It was back in September 2009 that The National reported that teenage fiction in Arabic “doesn’t exist”. Publisher Dareen Charafeddine, of the Sharjah-based Arabic publishing house Kalimat, said: “If you find any [such books], they are very traditional. Nobody knows how to write for this age group. Children’s literature in general isn’t very developed in the Arab world.”
It was due to this lack of so-called “young adult” science fiction novels in Arabic that Noura Al Noman first decided to write her own. She scoured bookshops in search of suitable books in Arabic for her daughter and found none, and so her novel Ajwan was born.
“For something to be popular, it has to first exist. If you look for English novels in the genre, you’d find plenty, and I believe it is popular – it was popular for me when I grew up in the late 1970s and early 1980s. But if you look for Arabic sci-fi then you will find that it is virtually non-existent,” said Al Noman.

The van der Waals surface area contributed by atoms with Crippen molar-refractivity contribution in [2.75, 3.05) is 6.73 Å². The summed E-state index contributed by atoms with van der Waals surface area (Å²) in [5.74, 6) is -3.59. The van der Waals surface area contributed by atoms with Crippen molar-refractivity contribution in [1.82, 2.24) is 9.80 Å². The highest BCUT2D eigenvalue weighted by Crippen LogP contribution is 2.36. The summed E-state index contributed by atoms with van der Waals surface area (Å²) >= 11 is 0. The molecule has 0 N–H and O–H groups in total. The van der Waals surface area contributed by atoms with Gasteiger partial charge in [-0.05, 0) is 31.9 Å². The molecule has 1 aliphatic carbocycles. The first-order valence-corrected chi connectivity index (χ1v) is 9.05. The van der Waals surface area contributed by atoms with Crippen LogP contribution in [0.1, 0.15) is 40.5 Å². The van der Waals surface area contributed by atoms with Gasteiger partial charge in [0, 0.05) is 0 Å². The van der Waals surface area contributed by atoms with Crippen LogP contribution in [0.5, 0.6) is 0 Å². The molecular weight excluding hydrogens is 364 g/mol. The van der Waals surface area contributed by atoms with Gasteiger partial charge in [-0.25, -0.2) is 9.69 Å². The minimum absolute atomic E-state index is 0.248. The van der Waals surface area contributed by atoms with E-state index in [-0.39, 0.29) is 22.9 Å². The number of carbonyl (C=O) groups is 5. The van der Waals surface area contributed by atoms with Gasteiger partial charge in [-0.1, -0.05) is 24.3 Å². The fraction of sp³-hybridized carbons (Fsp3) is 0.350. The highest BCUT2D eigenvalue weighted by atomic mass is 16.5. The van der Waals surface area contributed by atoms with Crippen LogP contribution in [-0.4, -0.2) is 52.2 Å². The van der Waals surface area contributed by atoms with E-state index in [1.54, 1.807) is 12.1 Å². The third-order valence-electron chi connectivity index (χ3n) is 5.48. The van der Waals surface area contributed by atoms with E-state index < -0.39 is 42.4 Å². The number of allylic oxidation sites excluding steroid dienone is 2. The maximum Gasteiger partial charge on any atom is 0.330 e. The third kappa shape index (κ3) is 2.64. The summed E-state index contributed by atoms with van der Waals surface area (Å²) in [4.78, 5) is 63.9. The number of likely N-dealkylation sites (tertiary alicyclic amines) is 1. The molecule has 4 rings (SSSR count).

Ajwan is a 19-year-old girl on a journey of empowerment, who comes from a “water planet” with the ability to breathe both air and water. “Jown” is Arabic for cove or a small sea, while “Ajwan” is the plural. Having survived the destruction of her planet, Ajwan finds herself having to survive in a universe of diverse races and nations. This is harder than it first seems after Ajwan’s infant son is kidnapped by a mysterious organisation, intent on conquering the sector with the help of a super-army, which wants to turn her child into a super-soldier. Ajwan realises she must learn how to find a balance between being someone from a peaceful nation and becoming a trained killer in order to save her son.
“She had to have an Arabic name,” Al Noman said, “because I feel that Arab teenagers need to be proud of Arabic names and concepts. However, the rest of the characters’ names are derived from many cultures and concepts in other languages.” – continue reading